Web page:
Ireland to host Europe’s top competition for young scientists in 2018
More than 100 projects from over 40 countries will compete for the European title
Students at the BT Young Scientist & Technology exhibition at the RDS last year. Photograph: Brenda Fitzsimons / The Irish Times
The European Union Contest for Young Scientists (EUCYS) will be held in Dublin next year, marking the 30th anniversary of the competition.
It is Europe’s leading science competition aimed at young people. The announcement was made today by the Minister for Education and Skills Richard Bruton.
Ireland hosted the event once previously in 2004 and has enjoyed unparalleled success at the EUCYS, with 14 overall winners in the past 28 years.
The 2018 contest will be held at the RDS in September. More than100 projects from over 40 countries will compete for the European title in the largest staging of the event.
Organised by the European Commission, the event seeks to promote the ideals of co-operation and interchange between young scientists. A platform for the most promising young scientists across Europe, participants must each qualify from their own countries’ national exhibition, which in Ireland’s case is the BT Young Scientist & Technology Exhibition.
Mr Bruton said the announcement was endorsement of the continued emphasis placed by the Department of Education on STEM (science, technology, engineering and Maths) education at second level.
“It is a fantastic achievement to be selected to host the 30th EU Contest for Young Scientists... Initiatives such as this play an important role in raising awareness and engagement around science and technology and the impact it has on every aspect of our lives.”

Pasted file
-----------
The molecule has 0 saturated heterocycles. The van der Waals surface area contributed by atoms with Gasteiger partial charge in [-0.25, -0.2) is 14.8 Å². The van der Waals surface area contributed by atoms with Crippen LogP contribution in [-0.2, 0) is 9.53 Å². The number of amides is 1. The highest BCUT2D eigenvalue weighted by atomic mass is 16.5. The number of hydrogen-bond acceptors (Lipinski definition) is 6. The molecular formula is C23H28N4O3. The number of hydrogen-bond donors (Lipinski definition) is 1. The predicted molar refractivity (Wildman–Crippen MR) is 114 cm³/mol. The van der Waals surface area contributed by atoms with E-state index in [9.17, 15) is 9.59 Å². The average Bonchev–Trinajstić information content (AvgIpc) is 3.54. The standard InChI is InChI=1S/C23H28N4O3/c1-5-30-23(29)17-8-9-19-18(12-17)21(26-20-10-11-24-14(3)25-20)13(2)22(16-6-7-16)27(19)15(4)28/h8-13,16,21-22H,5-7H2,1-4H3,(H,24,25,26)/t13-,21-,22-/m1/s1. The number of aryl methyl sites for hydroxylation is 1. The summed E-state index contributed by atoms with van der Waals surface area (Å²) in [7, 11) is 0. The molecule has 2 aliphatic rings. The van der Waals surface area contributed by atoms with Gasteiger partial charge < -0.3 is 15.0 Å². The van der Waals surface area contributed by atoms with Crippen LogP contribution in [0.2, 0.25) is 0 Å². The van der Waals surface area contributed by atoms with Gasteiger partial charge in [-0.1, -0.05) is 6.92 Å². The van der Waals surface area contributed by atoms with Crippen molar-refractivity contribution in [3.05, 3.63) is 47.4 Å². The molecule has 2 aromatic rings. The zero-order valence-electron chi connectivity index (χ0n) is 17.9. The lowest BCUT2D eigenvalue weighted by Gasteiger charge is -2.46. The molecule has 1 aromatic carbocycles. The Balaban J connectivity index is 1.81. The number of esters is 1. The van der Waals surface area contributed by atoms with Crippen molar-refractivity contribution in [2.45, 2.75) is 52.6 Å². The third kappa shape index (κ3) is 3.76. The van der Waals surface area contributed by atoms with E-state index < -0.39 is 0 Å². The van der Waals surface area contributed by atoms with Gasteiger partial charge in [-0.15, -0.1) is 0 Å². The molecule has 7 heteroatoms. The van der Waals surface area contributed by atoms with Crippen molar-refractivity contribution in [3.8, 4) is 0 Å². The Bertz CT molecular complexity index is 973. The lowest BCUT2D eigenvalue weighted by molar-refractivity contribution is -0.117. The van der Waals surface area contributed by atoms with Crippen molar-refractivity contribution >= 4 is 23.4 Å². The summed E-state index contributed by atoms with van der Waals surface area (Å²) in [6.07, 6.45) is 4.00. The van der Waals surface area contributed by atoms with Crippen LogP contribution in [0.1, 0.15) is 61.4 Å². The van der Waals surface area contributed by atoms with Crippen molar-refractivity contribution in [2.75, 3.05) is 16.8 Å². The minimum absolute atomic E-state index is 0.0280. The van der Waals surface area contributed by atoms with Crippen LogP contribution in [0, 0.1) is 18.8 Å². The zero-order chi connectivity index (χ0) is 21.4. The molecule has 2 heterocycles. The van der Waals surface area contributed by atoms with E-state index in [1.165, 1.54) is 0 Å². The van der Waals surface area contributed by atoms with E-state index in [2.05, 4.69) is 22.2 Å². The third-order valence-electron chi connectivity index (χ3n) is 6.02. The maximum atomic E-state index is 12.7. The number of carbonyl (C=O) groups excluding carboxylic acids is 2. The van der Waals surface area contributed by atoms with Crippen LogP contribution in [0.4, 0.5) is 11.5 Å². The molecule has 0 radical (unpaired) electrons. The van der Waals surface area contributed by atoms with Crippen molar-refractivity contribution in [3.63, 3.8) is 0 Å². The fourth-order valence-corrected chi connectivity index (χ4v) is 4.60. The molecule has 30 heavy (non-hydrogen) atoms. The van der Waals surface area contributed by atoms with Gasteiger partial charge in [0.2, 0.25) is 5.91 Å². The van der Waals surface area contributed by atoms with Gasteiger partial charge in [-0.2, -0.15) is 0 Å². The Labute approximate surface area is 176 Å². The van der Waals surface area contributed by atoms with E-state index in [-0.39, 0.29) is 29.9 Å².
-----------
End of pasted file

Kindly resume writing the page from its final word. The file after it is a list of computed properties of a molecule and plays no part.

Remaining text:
He thanked board members of the charitable trust, the Young Scientist and Technology Exhibition Ltd, who were instrumental in securing the contest and will be overseeing the running of the event.
‘A huge honour’
Mari Cahalane, Head of BT Young Scientist & Technology Exhibition, and National Organiser for EUCYS 2018 said it was “a huge honour for Ireland and something we have been working towards for quite some time”.
She added: “EUCYS is something our participants at the BT Young Scientist & Technology Exhibition strive to compete at.
“The international students who will take part are the innovators and scientific leaders of tomorrow, and that is why it is so important that Ireland shows them the welcome they deserve next year.”
Speaking to The Irish Times, software engineer Abdusalam Abubakar, who was a dual winner of the 2007 BT Young Scientist & Technology Exhibition and EUCYS when it was staged in Valencia, Spain, said he was delighted with the announcement.
He believed it was validation of the quality of Irish science, and he hoped it would help attract scientists to Ireland.
He recalled being overwhelmed by his dual win at the age of 16. He had arrived in Ireland from Somalia just two years previously and went on to win the BTYSTE having just completed his junior cert at Dublin’s Synge Street school.
His winning project on advanced mathematics was “an attempt to crack the most hacker-proof encryption system in the world”.
He won at EUCYS competing against entrants who were all at 1st year college level.
“I was barely two years in Ireland. To represent the country, like my new home, was quite a honour. I was overwhelmed.”
He took a gap year after his Leaving Cert to travel throughout Africa before studying applied mathematics at DCU in 2010.
He went on to do postgraduate courses in data science and analytics at UCC, and software development at DIT.
He works with the technology company in Ericsson in Athlone, Co Westmeath.